Gatherings of 25 to be allowed in Finger Lakes

Jon Campbell New York State Team

ALBANY — New York will allow gatherings of up to 25 people in regions that have entered the third phase of the state’s COVID-19 reopening process, relaxing the prior limit of 10 people.

Gov. Andrew Cuomo announced the chance Monday, saying the state’s currently low coronavirus infection rate supports the decision.

The new limit of 25 people applies to regions in Phase 3, which as of Monday included the Finger Lakes (including Rochester), Central New York, Southern Tier, North Country and Mohawk Valley.

Western New York, which includes Buffalo, will enter Phase 3 on Tuesday, while the Capital Region will follow Wednesday.

“We’re going to modify Phase 3 given this new data and we’re going to allow gatherings up to 25 people in Phase 3, which is up from 10 people, again because the numbers are good in most parts of the state,” Cuomo said Monday at his daily coronavirus briefing, held Monday in Westchester County.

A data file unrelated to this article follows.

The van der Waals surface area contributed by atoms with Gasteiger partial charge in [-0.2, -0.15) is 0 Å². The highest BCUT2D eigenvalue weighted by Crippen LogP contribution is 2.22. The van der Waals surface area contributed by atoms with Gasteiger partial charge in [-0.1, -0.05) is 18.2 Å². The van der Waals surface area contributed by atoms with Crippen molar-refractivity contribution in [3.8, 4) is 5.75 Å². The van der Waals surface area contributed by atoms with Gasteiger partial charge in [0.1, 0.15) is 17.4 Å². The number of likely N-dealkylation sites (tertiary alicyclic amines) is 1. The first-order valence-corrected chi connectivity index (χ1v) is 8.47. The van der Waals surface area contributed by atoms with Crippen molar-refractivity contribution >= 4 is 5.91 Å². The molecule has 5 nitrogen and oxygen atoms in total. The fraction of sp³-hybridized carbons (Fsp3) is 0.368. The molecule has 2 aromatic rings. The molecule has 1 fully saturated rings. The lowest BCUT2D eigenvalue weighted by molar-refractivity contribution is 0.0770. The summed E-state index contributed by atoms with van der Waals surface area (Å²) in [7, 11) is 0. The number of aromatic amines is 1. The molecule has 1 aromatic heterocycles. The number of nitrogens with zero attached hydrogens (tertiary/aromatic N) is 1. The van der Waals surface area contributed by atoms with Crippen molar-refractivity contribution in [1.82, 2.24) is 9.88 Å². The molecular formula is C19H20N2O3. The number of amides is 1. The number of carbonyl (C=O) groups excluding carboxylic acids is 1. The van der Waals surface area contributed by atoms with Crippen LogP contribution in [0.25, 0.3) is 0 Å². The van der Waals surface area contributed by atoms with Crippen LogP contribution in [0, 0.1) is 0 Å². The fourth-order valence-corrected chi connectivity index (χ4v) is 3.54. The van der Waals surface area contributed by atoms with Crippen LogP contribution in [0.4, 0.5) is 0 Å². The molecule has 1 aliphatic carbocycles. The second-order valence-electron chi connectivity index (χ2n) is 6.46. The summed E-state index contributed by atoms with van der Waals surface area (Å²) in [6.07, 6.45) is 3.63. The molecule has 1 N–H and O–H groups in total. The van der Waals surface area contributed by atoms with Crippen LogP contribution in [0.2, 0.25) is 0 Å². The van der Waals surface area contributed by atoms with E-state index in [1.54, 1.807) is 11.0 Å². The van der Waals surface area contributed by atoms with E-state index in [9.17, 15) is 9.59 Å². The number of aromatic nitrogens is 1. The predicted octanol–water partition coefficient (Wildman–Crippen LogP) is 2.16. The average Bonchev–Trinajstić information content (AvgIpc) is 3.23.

Cuomo first banned in-person, nonessential gatherings — parties, meetings, barbecues and the like — of any size in March as the state dealt with the country’s worst coronavirus outbreak, which has led to more than 24,000 confirmed deaths in the state, most of which were concentrated downstate.

On May 20, Cuomo eased the restriction for places of worship, allowing them to have services with no more than 10 people present.

The same day the suit was filed, Cuomo agreed to allow all gatherings of up to 10 people for any legal purpose, though he later claimed he had no knowledge of the lawsuit.

The Mid-Hudson region is expected to enter Phase 3 of the state’s four-phase reopening process next week, as is Long Island.

New York City is expected to hit Phase 3 next month.

Until then, those three regions remain limited to gatherings of no more than 10 people.

Cuomo’s decision Monday came a day after he spoke about the difficulties gatherings pose during the COVID-19 crisis.

Increasing the limit from 10 to 25 isn’t as simple, he said. But he suggested you have to consider the full scope of the decision first and consider the tens of thousands of gatherings held across the state.

“You can say it’s only 10 to 25,” he said Sunday. “Yeah, it’s 10 to 25 times 50,000. Right? Because that would go all across the board. That’s a lot of people and those mass gatherings that’s the vital area of vulnerability.”